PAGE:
This article will appear in the October publication of the Gospel Advocate
It all started with a mini fridge. My senior year at Freed-Hardeman University had come to an end and it was now time to say goodbye to some furniture that had made the four-year journey with me. Although the idea of keeping the mini fridge for my office at the Mabelvale Church of Christ sounded great, I decided it was time to get rid of it. I wasn’t sure how exactly to find a new home for it. All the other students already had one or at least they were not interested in buying one right at the end of the school year. All of the sudden an idea popped in my head: “What about Craigslist?” I had never used it before, but I decided to give it a try. I ended up selling the fridge on Craigslist in the Walmart parking lot in Jackson, Tennessee. Although I was nervous and careful about meeting up with a complete stranger, it was an easy and fast exchange. A new passion was born. Within the next year I started using Craigslist regularly. I sold some stuff I needed to get rid of and I also got some really great deals. I am now a regular Craigslist user.
One day I was driving to the church office and I was brainstorming about how I could get a Bible study set up with someone in the community. I am from Springfield, Ohio and had just started my work in Little Rock, Arkansas, therefore my community connections were next to none. Then another crazy thought popped in my head: “What if I advertised a free Bible Study on Craigslist?” I was skeptical about the idea. Would anyone even answer the ad? Was it safe to meet up with a total stranger for an extended period of time? I thought about it for the next couple weeks until I gained enough courage to just go for it. I put together a short statement about myself and about the study material and I posted an ad on Craigslist: “Free Bible Study.”
Honestly, I really did not think that anyone would respond, but later that evening I got an email through Craigslist from a man named Doug who was interested in the study. He had recently decided to turn from the world and start pursuing Christ but was attending one of the local community churches. About one week later, Doug, his friend Renee, Sam (a young member of Mabelvale) and myself met at a Starbucks down the street from the church and had our first study. Since then we have met seven times to study and have recently been meeting in Doug’s apartment. Doug and Renee have also invited some of their friends to the study. Through this one contact we have been able to meet five people in total. This study is still going on so I cannot yet share with you how the story will end, but there is hope.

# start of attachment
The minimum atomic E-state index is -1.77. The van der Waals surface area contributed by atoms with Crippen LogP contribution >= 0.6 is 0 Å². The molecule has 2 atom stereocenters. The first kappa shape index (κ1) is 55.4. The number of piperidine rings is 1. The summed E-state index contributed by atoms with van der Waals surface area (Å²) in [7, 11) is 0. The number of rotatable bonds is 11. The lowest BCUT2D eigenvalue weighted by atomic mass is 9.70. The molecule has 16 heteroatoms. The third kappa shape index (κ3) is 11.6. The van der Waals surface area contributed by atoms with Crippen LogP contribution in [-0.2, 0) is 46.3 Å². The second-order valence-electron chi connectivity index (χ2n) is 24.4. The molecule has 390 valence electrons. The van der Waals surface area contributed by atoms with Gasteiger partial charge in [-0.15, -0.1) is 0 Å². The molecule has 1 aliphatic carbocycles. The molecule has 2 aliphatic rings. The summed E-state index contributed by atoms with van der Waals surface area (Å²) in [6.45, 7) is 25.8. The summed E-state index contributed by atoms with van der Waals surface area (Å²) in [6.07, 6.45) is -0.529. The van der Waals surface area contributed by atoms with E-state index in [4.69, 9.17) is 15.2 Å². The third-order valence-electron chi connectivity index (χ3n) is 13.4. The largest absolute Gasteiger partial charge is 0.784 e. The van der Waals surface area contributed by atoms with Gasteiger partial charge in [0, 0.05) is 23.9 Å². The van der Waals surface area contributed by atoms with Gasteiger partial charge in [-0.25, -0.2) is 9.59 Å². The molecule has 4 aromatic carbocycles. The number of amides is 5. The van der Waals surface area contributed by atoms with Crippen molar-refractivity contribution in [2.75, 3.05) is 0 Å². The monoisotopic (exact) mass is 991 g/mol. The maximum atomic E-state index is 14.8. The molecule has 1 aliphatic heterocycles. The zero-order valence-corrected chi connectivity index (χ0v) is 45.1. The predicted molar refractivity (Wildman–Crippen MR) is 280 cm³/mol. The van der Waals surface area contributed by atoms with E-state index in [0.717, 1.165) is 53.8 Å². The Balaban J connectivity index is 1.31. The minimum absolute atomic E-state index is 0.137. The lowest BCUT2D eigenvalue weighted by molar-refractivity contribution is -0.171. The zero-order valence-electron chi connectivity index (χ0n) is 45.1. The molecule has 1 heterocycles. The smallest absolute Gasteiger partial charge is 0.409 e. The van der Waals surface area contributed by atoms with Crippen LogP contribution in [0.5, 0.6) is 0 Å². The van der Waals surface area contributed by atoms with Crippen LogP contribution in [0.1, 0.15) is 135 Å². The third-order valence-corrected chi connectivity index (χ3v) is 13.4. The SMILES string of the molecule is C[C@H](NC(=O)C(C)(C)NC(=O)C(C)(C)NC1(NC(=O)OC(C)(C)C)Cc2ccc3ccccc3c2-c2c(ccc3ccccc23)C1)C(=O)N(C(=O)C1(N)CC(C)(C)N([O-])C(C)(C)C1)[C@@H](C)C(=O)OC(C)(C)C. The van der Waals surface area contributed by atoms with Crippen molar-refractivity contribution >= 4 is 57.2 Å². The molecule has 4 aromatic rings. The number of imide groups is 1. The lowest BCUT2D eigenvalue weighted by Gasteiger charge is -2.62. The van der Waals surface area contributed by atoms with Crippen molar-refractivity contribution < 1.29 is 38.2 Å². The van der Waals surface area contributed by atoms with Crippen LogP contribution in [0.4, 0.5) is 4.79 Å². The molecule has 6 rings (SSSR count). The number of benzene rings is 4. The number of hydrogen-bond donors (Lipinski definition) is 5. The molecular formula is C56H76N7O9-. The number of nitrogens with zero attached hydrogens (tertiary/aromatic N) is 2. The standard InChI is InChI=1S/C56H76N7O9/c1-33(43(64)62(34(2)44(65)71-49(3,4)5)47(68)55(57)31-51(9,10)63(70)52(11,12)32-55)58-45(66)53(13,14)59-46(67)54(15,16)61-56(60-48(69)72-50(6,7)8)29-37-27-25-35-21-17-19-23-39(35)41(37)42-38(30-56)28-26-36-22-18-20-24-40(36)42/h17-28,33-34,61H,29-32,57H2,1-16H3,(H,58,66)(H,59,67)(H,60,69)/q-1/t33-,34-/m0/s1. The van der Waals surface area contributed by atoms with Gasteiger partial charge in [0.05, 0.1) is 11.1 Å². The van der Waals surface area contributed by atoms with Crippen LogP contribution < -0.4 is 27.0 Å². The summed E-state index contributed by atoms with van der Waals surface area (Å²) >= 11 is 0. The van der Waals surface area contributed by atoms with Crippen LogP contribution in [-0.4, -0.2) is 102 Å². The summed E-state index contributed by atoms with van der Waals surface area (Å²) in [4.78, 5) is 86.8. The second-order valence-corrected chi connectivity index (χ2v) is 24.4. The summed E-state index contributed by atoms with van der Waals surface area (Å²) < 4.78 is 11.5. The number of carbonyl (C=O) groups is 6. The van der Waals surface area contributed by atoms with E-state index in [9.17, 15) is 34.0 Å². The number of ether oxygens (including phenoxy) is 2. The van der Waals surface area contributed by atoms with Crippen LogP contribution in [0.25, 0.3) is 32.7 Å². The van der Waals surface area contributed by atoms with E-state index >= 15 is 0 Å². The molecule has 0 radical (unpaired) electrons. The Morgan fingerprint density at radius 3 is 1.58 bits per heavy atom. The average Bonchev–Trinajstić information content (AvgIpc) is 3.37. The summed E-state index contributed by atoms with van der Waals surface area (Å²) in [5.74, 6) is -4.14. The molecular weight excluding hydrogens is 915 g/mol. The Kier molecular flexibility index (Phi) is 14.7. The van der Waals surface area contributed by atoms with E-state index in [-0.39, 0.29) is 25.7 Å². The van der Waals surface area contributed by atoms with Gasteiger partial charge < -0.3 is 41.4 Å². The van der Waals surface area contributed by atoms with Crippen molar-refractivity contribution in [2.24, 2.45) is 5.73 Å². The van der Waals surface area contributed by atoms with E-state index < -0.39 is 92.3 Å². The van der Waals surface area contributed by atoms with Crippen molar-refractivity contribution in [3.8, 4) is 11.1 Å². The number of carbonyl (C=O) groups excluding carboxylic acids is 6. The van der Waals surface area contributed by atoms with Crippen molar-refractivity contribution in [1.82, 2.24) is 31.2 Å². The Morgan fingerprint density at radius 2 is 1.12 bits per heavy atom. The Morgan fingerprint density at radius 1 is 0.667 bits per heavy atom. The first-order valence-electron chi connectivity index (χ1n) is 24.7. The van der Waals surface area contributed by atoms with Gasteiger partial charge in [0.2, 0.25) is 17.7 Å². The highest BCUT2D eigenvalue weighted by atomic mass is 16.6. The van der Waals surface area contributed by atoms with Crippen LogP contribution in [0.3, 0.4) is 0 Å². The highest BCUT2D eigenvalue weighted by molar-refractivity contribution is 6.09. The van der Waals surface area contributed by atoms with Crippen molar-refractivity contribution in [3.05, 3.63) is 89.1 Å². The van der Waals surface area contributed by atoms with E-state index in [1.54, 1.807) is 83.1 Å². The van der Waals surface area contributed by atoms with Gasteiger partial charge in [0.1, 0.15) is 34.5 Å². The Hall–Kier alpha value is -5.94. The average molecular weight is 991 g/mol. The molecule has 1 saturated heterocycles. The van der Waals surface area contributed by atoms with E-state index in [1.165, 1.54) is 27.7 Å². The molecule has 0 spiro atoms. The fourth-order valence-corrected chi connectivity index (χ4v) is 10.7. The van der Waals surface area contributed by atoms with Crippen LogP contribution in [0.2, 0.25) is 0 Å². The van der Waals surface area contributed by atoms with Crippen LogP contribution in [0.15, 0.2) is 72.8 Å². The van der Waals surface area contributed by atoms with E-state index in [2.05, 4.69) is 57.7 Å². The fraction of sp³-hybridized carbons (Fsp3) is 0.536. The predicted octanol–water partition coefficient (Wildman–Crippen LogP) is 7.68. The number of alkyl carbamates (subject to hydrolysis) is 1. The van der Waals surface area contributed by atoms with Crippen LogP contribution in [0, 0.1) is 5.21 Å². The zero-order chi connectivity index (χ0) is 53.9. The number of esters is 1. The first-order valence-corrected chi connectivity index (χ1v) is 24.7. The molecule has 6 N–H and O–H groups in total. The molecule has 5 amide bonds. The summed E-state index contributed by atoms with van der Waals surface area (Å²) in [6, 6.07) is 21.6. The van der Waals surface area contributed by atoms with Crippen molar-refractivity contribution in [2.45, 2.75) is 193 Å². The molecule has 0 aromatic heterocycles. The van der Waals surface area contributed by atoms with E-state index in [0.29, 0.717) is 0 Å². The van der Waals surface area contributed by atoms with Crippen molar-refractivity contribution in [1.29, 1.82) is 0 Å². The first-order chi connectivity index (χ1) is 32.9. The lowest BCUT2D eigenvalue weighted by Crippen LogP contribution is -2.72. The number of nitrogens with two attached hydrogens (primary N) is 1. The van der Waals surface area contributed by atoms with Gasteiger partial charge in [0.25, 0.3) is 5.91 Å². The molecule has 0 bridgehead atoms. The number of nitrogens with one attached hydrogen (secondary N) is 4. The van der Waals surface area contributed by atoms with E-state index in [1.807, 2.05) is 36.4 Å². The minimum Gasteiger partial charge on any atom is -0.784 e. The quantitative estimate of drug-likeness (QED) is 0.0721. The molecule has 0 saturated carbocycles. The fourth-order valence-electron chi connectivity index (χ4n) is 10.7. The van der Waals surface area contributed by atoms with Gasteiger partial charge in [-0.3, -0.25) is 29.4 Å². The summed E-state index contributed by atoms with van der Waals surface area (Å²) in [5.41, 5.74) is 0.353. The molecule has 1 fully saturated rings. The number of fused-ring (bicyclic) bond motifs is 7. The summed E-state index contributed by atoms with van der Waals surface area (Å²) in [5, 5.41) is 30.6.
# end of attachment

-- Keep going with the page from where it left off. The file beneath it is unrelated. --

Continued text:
We all have the same mission. It is a very important mission. It is an eternal mission. Paul discusses this mission in Ephesians 3:10-11, “so that through the church the manifold wisdom of God might now be made known to the rulers and authorities in the heavenly places. This was according to the eternal purpose that he has realized in Christ Jesus our Lord.”
Our mission is to make God known to the world. This mission has been eternally planned out through the life and work of Jesus Christ. In His own words the mission is to, “Go therefore and make disciples of all nations, baptizing them in the name of the Father and of the Son and of the Holy Spirit, teaching them to observe all that I have commanded you. And behold, I am with you always, to the end of the age.”
This mission of the church is to make disciples by making God known to them.
Now this is the beautiful part. Jesus did not tell us how to accomplish this. He simply tells us to go and make disciples. He leaves the “how” to our own creativity. We serve a very creative God (Genesis 1). We were created in His image (Genesis 1:26-27) and therefore, we too are creative. We see this creativity in humanity everywhere we look. We see the amazing things that humans create. We create incredible cities, breathtaking buildings, unbelievable bridges, complicated computers that can be held in our hands, not to mention the diversity of our arts and music.
What is even more fascinating is that each one of us is creatively talented in a different way. We learn from the parable of the talents in Matthew 25:14-30 that God gives us gifts of various amounts. It is up to us to decide how to use and invest those gifts. Paul emphasized this principle in Romans 12:4-8 when he said, “For as in one body we have many members, and the members do not all have the same function, so we, though many, are one body in Christ, and individually members one of another. Having gifts that differ according to the grace given to us, let us use them: if prophecy, in proportion to our faith; if service, in our serving; the one who teaches, in his teaching; the one who exhorts, in his exhortation; the one who contributes, in generosity; the one who leads, with zeal; the one who does acts of mercy, with cheerfulness.”
We all have different talents, abilities, skills and gifts that ultimately have been given from God. He created us to learn how to use those skill-sets in a way that is pleasing and acceptable to Him. He created us to be creative.